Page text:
A Follow-up Visit to Hawk Nests in St. Louis Parks

July 16, 2014

Last Saturday morning I visited a few hawk nests that I had been watching earlier in the spring. My first stop would be Tower Grove Park, where several weeks ago I had spotted a lone, red-tailed hawk nestling looking down at me as I looked up at a nest atop a tall, narrow pine tree. I remember how fluffy and awkward the little hawk appeared as it watched with curiosity as I searched for a good vantage point to take its picture.

I met my friend and co-worker, Andrea Schuhmann, at the park at 7:00 a.m. on Saturday morning. Andrea is our new Natural History Biologist at Busch Conservation Area,  and she was eager to become more familiar with the parks and urban wildlife of St. Louis. We walked to the west end of the park to look at the nest and we weren’t surprised to see that the awkward redtail I remembered had fledged. As we began looking in the surrounding trees for the young hawk, a gorgeous, immature red-tailed hawk, swept downward from out of nowhere and landed in a “stick-out” about 15 feet off the ground in the nest tree. We were so close, I wondered how I would ever get a shot but we soon realized the hawk was very used to biped visitors to its territory and had no plans to leave its favorite perch.

As I pulled my tripod and camera off my shoulder to set up for a shot, I saw that the hawk was now anything but “fluffy and awkward.” A better description at this point would be “stunning and intense,” as you can see from the featured photo (500 mm; 1/80; f/4; ISO 400; Av). I spent the next 15 minutes photographing the impressive raptor from every angle while Andrea watched it through her binoculars, reveling in all of its inquisitive head turns and immaculate feather detail. When we finally decided it was time to head to the next park, the redtail was still sitting on the perch so we left it there and patted ourselves on the backs for being so darn lucky.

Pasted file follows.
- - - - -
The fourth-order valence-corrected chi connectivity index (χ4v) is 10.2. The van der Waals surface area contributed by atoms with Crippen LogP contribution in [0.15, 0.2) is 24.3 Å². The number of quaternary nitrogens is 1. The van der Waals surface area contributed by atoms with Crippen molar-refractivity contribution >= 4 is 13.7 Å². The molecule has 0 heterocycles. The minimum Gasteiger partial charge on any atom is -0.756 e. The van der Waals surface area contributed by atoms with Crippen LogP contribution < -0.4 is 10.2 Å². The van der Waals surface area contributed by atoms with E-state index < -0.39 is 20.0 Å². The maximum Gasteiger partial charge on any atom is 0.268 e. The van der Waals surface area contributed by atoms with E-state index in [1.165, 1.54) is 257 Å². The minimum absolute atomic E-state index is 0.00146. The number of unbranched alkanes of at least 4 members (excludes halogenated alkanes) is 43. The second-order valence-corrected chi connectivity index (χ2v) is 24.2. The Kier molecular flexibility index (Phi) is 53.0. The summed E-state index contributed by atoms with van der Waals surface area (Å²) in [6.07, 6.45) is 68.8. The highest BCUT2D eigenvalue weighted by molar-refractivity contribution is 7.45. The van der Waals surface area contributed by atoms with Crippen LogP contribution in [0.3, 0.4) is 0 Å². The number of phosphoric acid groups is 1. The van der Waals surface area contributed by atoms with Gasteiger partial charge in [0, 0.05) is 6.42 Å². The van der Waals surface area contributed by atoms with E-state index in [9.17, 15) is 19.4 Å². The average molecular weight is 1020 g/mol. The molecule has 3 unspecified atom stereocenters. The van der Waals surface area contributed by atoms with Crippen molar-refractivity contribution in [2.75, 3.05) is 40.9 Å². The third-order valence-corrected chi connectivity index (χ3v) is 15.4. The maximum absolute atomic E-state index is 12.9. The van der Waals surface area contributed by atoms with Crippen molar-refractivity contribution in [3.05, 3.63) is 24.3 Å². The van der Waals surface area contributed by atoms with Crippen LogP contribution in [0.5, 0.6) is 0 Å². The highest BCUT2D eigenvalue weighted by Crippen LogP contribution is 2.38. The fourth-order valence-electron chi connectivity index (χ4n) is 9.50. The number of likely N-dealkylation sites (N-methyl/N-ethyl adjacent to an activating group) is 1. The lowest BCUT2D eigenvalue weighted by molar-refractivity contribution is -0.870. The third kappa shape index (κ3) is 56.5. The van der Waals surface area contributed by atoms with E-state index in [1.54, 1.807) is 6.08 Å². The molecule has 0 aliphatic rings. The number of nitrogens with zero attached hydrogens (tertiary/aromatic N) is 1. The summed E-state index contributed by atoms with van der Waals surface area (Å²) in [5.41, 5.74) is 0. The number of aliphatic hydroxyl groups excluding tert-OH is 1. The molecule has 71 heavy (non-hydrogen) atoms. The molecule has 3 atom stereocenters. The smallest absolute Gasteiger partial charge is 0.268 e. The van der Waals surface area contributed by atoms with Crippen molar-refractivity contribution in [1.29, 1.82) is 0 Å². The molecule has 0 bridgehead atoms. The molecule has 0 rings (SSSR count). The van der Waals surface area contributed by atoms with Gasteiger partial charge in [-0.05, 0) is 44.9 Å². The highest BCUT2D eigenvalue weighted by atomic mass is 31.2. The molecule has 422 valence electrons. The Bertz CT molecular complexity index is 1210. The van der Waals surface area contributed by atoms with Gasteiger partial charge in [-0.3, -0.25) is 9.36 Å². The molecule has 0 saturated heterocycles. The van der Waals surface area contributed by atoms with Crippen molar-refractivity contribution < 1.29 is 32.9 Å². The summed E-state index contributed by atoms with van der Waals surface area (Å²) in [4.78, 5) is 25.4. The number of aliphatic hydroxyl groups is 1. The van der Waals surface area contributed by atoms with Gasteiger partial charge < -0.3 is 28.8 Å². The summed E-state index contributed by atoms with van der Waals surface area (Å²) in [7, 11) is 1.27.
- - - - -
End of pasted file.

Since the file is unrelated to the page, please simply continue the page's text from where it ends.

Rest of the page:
Our next stop was Lafayette Park, where I had photographed a pair of Cooper’s hawks as they built a nest earlier this spring. I hadn’t had time to return to the site so I was eager to see if the nest had been successful. As with the redtails of Tower Grove Park, we didn’t expect to find anything in the nest but we hoped to find a group of young Cooper’s hawks flying and feeding in the area. Upon arrival, we were not disappointed!

I hadn’t even finished mounting my camera on the tripod when Andrea spotted the first Cooper’s hawk on the roof of a neighboring building. Minutes later, we spotted an immature bird with feathers and blood on its beak and talons. After that we found another, and another. Yes, we were immersed in Cooper’s hawks, counting at least five at one point! We watched as the young birds made awkward predatory attempts on squirrels and clumsy landings on tree branches. At one point, a young bird landed in a Cypress tree at eye level and it was so close, I couldn’t even get its entire body in the frame. I hope you enjoy the up-close detail, including a nice look at its spotted “britches” as Andrea described its leg plumage.

DJB_LP_2014_1032Immature Cooper’s Hawk; 700 mm; 1/80; f/5.6; ISO 400; Av

We could have stayed and watched the goofy young Cooper’s hawks all morning but we finally decided to call it a day, and a great one at that. Perhaps the Cooper’s hawks will be as refined as the redtail we had visited earlier, given a little time. The one I caught perching on a bent tree trunk (see below) was well on its way.

DJB_LP_2014_1035Immature Cooper’s Hawk; 500 mm; 1/30; f/4; ISO 400; Av

I continue to be overwhelmed by all of the urban wildlife in the St. Louis area. It is a weekly struggle just to decide which direction to go with so much opportunity. But I always have “country” wildlife on my mind as well, as you will see next week when I share some brand new river otter images that were taken a long way from St. Louis. Until then……

Thanks for looking,

DB

Email me at:  NatureFrames@Rocketmail.Com

 

8 comments on “A Follow-up Visit to Hawk Nests in St. Louis Parks”

  1. Beautiful shot of the red-tailed hawk! I love the dark colors and the sharpness of detail on its face and head. Also, the clenched talon adds intensity to his looks! Love it!

  2. Those are such wonderful hawks with great backgrounds. Well done.

  3. As someone who makes it her business to sensitize people to urban wildlife, I find your posts even more wonderful when they are dealing with them!

  4. GREAT Shots of Red Tail Hawk, and the Coopers Hawk. I love the poise the the Red tail has. Pretty exciting Danny, Thanks for sharing.

    Art


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